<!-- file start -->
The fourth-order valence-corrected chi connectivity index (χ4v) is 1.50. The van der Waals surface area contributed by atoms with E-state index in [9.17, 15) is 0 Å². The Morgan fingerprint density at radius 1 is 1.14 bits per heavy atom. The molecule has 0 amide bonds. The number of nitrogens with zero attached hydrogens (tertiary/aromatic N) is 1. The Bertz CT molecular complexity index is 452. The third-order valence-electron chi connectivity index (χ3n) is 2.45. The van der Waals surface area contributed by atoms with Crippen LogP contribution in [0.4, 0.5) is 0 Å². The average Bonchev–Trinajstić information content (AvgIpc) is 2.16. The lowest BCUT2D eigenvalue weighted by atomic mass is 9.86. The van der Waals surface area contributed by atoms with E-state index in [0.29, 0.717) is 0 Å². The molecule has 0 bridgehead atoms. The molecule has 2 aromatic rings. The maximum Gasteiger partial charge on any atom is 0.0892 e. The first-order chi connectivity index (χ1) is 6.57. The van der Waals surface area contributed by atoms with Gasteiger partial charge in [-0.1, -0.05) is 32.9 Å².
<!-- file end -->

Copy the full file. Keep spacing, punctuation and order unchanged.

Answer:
The fourth-order valence-corrected chi connectivity index (χ4v) is 1.50. The van der Waals surface area contributed by atoms with E-state index in [9.17, 15) is 0 Å². The Morgan fingerprint density at radius 1 is 1.14 bits per heavy atom. The molecule has 0 amide bonds. The number of nitrogens with zero attached hydrogens (tertiary/aromatic N) is 1. The Bertz CT molecular complexity index is 452. The third-order valence-electron chi connectivity index (χ3n) is 2.45. The van der Waals surface area contributed by atoms with Crippen LogP contribution in [0.4, 0.5) is 0 Å². The average Bonchev–Trinajstić information content (AvgIpc) is 2.16. The lowest BCUT2D eigenvalue weighted by atomic mass is 9.86. The van der Waals surface area contributed by atoms with E-state index in [0.29, 0.717) is 0 Å². The molecule has 0 bridgehead atoms. The molecule has 2 aromatic rings. The maximum Gasteiger partial charge on any atom is 0.0892 e. The first-order chi connectivity index (χ1) is 6.57. The van der Waals surface area contributed by atoms with Gasteiger partial charge in [-0.1, -0.05) is 32.9 Å².